The ensuing brouhaha amidst the revelation of bonuses to be paid to the Brave Warriors travelling entourage to the 2019 Caf in the much adored historical pyramids of the Pharaohs, is two-fold.
Firstly, there’s nothing wrong rewarding athletes handsomely when representing the nation at august gatherings, but alas the fashion in which the figures became known is what raises suspicion amongst local football followers.
It’s common practice all over the world for sport federations to outline bonuses for their athletes ahead of major sporting events and yours truly finds it very strange that our football federation saw it fit to keep a tight lid on the perks allocated to the playing personnel, technical staff and team management.
Football is the most followed pastime in our diverse communities and the general public have a democratic right to be informed about the behind-the-scenes goings-on. After all, NFA is a public institution whose primary togetherness is sustained through public funds.
In normal structures, FA will call a press conference announcing the bonuses whilst outlining the precise figures pro rata. The moment you hide information from news consumers, it raises “legitimate” suspicion that you are up to something no good.
In all my years as a scribe, I’ve noticed a very nasty trend amongst sports administrators, notably when they start playing truant.
My learned colleagues in blue suits at Football House are damn good at deliberately withholding vital information of public interest until the eleventh hour in order to avoid scrutiny. Many a time, they will just send out a press release without calling a media briefing to dodge potential embarrassment.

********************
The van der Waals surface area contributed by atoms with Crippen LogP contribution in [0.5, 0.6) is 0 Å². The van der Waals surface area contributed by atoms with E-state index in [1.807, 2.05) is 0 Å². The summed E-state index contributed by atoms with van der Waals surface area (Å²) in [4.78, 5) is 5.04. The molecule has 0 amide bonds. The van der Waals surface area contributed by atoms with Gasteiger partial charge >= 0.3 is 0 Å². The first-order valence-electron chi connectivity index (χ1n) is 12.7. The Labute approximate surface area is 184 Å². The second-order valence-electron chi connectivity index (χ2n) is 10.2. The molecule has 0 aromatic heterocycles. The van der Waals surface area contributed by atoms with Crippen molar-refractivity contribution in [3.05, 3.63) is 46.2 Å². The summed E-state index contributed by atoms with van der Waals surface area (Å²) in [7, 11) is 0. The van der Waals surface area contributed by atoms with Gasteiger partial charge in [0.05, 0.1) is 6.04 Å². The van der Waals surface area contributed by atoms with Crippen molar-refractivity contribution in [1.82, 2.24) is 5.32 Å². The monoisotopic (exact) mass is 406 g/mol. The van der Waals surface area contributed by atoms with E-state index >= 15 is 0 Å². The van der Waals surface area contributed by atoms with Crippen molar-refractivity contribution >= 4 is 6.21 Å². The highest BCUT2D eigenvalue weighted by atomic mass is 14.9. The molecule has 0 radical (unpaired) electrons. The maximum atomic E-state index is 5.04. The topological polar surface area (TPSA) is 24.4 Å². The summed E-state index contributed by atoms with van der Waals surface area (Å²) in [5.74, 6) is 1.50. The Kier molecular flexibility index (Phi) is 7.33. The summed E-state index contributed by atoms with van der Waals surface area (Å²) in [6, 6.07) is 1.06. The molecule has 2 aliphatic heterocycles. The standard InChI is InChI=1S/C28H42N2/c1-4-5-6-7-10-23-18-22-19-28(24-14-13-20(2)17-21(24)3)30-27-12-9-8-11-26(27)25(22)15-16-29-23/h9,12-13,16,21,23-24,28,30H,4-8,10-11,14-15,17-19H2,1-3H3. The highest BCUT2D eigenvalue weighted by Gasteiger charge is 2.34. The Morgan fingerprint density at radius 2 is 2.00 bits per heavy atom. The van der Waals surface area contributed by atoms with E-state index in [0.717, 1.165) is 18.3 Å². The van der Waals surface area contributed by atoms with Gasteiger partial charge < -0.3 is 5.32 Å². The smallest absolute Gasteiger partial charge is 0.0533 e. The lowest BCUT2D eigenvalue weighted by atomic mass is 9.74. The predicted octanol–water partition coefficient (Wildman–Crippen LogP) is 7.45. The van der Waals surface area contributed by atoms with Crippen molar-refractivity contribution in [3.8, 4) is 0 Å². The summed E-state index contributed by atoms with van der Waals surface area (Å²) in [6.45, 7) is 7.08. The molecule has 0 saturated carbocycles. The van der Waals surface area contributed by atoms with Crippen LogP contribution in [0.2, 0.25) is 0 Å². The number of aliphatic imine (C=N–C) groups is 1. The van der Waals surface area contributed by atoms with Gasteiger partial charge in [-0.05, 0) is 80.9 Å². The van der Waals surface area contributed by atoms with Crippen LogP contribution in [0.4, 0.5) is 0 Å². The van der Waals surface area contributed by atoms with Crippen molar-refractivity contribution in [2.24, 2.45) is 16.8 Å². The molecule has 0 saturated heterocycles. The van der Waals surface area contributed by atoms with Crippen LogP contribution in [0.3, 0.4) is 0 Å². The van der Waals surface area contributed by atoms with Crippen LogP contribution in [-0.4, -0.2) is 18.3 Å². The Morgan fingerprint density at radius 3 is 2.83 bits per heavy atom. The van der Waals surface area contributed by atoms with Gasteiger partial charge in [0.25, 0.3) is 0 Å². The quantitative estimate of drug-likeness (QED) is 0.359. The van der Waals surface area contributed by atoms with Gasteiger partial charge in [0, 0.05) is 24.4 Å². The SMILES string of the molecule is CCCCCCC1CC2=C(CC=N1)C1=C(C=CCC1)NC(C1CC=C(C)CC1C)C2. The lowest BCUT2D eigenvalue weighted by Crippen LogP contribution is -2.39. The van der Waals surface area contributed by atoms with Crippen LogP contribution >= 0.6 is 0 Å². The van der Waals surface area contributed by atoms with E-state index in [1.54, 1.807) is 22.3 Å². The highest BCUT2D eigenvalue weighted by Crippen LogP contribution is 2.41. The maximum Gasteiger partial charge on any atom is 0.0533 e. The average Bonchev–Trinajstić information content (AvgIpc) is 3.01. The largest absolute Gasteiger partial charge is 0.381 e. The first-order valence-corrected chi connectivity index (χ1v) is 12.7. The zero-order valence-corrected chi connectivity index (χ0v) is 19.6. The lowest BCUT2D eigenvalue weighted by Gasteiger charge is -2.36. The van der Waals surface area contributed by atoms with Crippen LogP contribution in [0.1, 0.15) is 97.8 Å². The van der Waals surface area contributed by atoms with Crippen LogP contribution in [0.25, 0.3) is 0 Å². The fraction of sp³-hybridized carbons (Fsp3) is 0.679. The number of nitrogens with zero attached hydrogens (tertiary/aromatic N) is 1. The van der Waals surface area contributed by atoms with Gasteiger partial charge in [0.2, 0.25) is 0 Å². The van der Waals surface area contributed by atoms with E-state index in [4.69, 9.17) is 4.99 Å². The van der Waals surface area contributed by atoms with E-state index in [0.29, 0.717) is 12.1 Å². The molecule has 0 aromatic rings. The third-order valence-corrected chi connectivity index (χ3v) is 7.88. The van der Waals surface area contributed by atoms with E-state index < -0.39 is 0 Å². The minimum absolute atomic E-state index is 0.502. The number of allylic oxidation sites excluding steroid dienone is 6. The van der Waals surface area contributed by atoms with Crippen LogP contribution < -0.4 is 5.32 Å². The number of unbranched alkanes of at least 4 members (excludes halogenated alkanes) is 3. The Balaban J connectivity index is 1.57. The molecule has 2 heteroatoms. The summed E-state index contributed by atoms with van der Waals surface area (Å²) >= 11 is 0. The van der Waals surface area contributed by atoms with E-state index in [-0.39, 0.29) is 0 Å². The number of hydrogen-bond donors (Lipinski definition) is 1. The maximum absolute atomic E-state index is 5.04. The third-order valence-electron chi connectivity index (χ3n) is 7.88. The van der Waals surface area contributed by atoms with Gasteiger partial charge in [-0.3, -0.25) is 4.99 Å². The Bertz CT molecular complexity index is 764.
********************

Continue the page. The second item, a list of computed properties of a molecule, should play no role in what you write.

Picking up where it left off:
Yours truly has been quietly following comments on social media with pundits castigating the entire exercise about the allocations of bonuses. As it stands, the real McCoy of the game, footballers, are left to pick up the pieces from the hefty N$14 million government windfall.
How on earth can a kit guard or “equipment officer” as you prefer to call them, earn more than athletes? I’m just wondering. It would have been more appropriate to call a press conference and explain in detail certain issues contained in the budget such as call-up appearance fees for employees already on the FA pay roll.
Another bone of contention is the lump sum of N$19 million allocated by the portfolio ministry with N$14 million set aside for the Football Association (FA). It will be interesting to know why government could spend such an astronomical amount of money for travelling officials just to go and watch football in a foreign country, given the fragile prevailing financial crises amongst many a sporting discipline. I’m just wondering.
It’s a well-documented secret that the national lower divisions are still idling as a result of insufficient funding and the custodians of sport still have the temerity to splash money on travelling officials.
There’s a saying that what is good for the goose must also apply to the gander. Let us be careful not to set a potentially unsustainable precedent because our national senior rugby fifteen, the Welwitschias will represent the land of the Brave at the IRB World Cup, later this year.
Now, the fundamental question that needs to be raised is: will the oval ball game, the serial orphan of Namibian sport be accorded the same treatment or slightly better since they are launching their assault in the World Cup, the highest international honour in any sporting discipline? I rest my case.
2019-06-14 11:28:27 | 8 months ago